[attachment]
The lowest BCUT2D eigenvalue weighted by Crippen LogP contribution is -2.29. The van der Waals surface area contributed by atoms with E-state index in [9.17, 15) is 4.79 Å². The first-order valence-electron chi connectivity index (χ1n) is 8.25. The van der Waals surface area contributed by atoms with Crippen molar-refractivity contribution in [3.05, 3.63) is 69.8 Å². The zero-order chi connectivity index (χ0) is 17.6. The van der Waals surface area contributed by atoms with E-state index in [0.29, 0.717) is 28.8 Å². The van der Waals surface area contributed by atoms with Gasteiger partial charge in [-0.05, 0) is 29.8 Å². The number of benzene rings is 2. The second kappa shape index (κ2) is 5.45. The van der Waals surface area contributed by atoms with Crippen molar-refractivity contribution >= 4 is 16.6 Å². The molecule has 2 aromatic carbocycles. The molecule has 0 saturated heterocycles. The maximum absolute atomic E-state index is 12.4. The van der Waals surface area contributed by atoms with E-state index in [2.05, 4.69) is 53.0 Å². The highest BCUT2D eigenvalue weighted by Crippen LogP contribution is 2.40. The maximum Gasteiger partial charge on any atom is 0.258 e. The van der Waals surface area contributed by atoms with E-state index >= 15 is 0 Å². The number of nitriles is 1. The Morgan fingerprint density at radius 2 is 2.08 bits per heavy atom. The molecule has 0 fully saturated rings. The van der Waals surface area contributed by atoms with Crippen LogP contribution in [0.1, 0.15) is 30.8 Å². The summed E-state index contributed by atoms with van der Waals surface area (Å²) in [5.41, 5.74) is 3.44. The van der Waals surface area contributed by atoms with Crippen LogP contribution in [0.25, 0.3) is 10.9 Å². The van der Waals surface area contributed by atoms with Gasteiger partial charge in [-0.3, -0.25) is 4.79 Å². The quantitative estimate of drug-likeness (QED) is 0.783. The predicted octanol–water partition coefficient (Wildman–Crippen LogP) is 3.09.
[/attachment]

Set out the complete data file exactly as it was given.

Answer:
The lowest BCUT2D eigenvalue weighted by Crippen LogP contribution is -2.29. The van der Waals surface area contributed by atoms with E-state index in [9.17, 15) is 4.79 Å². The first-order valence-electron chi connectivity index (χ1n) is 8.25. The van der Waals surface area contributed by atoms with Crippen molar-refractivity contribution in [3.05, 3.63) is 69.8 Å². The zero-order chi connectivity index (χ0) is 17.6. The van der Waals surface area contributed by atoms with E-state index in [0.29, 0.717) is 28.8 Å². The van der Waals surface area contributed by atoms with Gasteiger partial charge in [-0.05, 0) is 29.8 Å². The number of benzene rings is 2. The second kappa shape index (κ2) is 5.45. The van der Waals surface area contributed by atoms with Crippen molar-refractivity contribution >= 4 is 16.6 Å². The molecule has 2 aromatic carbocycles. The molecule has 0 saturated heterocycles. The maximum absolute atomic E-state index is 12.4. The van der Waals surface area contributed by atoms with E-state index in [2.05, 4.69) is 53.0 Å². The highest BCUT2D eigenvalue weighted by Crippen LogP contribution is 2.40. The maximum Gasteiger partial charge on any atom is 0.258 e. The van der Waals surface area contributed by atoms with E-state index >= 15 is 0 Å². The number of nitriles is 1. The Morgan fingerprint density at radius 2 is 2.08 bits per heavy atom. The molecule has 0 fully saturated rings. The van der Waals surface area contributed by atoms with Crippen LogP contribution in [0.1, 0.15) is 30.8 Å². The summed E-state index contributed by atoms with van der Waals surface area (Å²) in [5.41, 5.74) is 3.44. The van der Waals surface area contributed by atoms with Crippen LogP contribution in [0.25, 0.3) is 10.9 Å². The van der Waals surface area contributed by atoms with Gasteiger partial charge in [-0.3, -0.25) is 4.79 Å². The quantitative estimate of drug-likeness (QED) is 0.783. The predicted octanol–water partition coefficient (Wildman–Crippen LogP) is 3.09.